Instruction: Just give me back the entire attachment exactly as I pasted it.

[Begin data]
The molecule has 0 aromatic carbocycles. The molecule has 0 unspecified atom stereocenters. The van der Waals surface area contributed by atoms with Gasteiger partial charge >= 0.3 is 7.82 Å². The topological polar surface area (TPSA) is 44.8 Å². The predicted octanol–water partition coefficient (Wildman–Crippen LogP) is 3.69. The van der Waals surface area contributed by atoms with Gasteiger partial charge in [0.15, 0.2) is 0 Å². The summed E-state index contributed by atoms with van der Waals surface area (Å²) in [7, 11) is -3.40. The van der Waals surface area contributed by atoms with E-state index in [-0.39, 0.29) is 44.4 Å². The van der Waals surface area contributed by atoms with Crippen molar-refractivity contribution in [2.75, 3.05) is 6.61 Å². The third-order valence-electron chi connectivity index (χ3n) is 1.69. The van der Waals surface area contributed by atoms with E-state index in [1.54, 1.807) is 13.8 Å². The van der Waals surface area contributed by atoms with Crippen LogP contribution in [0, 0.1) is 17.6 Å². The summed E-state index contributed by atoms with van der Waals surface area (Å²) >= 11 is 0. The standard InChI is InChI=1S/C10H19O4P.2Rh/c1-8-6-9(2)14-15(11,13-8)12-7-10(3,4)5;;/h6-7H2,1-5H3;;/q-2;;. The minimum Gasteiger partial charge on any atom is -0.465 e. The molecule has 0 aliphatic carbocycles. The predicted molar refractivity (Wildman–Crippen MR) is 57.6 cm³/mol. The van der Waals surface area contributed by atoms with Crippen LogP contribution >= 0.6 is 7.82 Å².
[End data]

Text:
The molecule has 0 aromatic carbocycles. The molecule has 0 unspecified atom stereocenters. The van der Waals surface area contributed by atoms with Gasteiger partial charge >= 0.3 is 7.82 Å². The topological polar surface area (TPSA) is 44.8 Å². The predicted octanol–water partition coefficient (Wildman–Crippen LogP) is 3.69. The van der Waals surface area contributed by atoms with Gasteiger partial charge in [0.15, 0.2) is 0 Å². The summed E-state index contributed by atoms with van der Waals surface area (Å²) in [7, 11) is -3.40. The van der Waals surface area contributed by atoms with E-state index in [-0.39, 0.29) is 44.4 Å². The van der Waals surface area contributed by atoms with Crippen molar-refractivity contribution in [2.75, 3.05) is 6.61 Å². The third-order valence-electron chi connectivity index (χ3n) is 1.69. The van der Waals surface area contributed by atoms with E-state index in [1.54, 1.807) is 13.8 Å². The van der Waals surface area contributed by atoms with Crippen LogP contribution in [0, 0.1) is 17.6 Å². The summed E-state index contributed by atoms with van der Waals surface area (Å²) >= 11 is 0. The standard InChI is InChI=1S/C10H19O4P.2Rh/c1-8-6-9(2)14-15(11,13-8)12-7-10(3,4)5;;/h6-7H2,1-5H3;;/q-2;;. The minimum Gasteiger partial charge on any atom is -0.465 e. The molecule has 0 aliphatic carbocycles. The predicted molar refractivity (Wildman–Crippen MR) is 57.6 cm³/mol. The van der Waals surface area contributed by atoms with Crippen LogP contribution >= 0.6 is 7.82 Å².